A 4J/cm2, 50mW/cm2 dose of 670nm light from LEDs was applied daily to the outside of each patient’s left cheek beginning on the day of bone marrow transplantation. The status of their oral mucosa, mouth, and throat pain were assessed three times a week by two calibrated dental clinicians. Each side of the mouth was scored using the Schubert Oral Mucositis Index (OMI), the mucosa was photographed, and mouth and throat pain were assessed using a 1-10 Visual Analog scale (Schubert, 1992). We have now completed treatment to half of our intended patient population, and have noticed some very encouraging trends, but statistical significance will require more patients, as intended in our current study design. We have assessed left cheek, right cheek, and throat pain in each patient, and have noted that there is no statistical difference in perceived pain on either side of the mouth, consistent with the expected tissue penetration (23 cm) of LED light. Throat pain, however, was consistently higher than mouth pain, and because our light does not extend into this region, we have used this pain as our control. Although mouth and throat pain were initially similar, mouth pain peaked at 86% of throat pain on day 5 after transplant and subsequently fell to only 53% of reported throat pain by day seven (Table 1 & Figures 11, 12). The greatest difference between throat and mouth pain was reported on day seven, when, surprisingly, oral mucosal ulceration is believed to be worst in untreated patients.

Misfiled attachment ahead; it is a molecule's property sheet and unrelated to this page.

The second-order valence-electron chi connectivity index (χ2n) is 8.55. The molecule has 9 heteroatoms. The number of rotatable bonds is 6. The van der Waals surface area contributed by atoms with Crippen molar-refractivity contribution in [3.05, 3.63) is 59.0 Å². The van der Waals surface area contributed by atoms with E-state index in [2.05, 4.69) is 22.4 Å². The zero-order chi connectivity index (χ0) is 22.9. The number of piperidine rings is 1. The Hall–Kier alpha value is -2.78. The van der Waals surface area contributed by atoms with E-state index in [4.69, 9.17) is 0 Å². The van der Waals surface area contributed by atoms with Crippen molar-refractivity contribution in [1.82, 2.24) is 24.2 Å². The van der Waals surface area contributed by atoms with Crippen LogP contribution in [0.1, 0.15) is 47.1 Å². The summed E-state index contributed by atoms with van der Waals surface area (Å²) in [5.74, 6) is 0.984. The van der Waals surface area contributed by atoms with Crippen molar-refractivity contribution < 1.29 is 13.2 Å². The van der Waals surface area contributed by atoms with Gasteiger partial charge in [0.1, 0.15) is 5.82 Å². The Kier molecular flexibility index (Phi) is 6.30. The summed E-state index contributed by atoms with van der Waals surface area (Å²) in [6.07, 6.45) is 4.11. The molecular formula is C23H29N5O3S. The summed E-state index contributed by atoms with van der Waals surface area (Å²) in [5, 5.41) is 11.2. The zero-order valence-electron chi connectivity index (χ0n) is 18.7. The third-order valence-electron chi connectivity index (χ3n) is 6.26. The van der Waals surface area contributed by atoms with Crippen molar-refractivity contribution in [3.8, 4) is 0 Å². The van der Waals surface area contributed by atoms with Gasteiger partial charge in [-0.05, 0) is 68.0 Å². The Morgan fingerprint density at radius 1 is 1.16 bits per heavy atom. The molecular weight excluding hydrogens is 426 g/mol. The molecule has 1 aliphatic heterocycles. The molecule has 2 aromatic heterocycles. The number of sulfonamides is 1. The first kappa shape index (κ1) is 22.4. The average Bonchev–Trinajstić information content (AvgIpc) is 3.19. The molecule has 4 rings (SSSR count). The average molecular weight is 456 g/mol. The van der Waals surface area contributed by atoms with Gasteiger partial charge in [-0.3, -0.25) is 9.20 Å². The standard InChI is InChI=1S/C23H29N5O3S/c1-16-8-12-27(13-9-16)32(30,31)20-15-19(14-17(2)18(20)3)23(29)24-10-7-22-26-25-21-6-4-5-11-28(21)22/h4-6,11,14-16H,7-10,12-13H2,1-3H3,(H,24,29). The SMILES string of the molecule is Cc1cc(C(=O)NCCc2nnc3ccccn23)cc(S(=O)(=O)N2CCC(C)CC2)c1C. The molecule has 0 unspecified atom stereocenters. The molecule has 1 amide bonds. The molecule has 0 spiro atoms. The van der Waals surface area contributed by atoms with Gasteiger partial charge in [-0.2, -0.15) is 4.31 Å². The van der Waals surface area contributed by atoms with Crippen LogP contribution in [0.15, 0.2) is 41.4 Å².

Table1

table1

 

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Figure 12. Decrease in pain intensity over time after daily treatment with NASA LED light at 670nm, 4J/cm2, 50mW/cm2.

 

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Figure 13. The difference between LED treated (mouth) and untreated control (throat) becomes more dramatic over time, with daily treatment using NASA LED light at 670nm, 4J/cm2, 50mW/cm2.

 

Additionally, we are determining extent of ulceration, healing rate in mm2/day, and healing time in days for these patients, and we will compare these values with epidemiological control data. A chart review is also in progress to assess morphine pump use and requirement for intravenous feedings in LED treated patients compared to controls. Contact with the FDA`s Richard Felten of the General Surgery Devices Branch has produced an avenue for guidance to final data collection and FDA-approval of this technology as the standard-of-therapy for treatment of mucositis. FDA review of our current data and protocol design is ongoing, and has already led to an FDA recommendation for expanding our study to include at least 3-more academic medical centers, in addition to our own, to be supplied with NASA LED arrays by Quantum Devices, Inc. A multi-site trial is being planned through the International Bone Marrow Transplant Registry.

Research Collaboration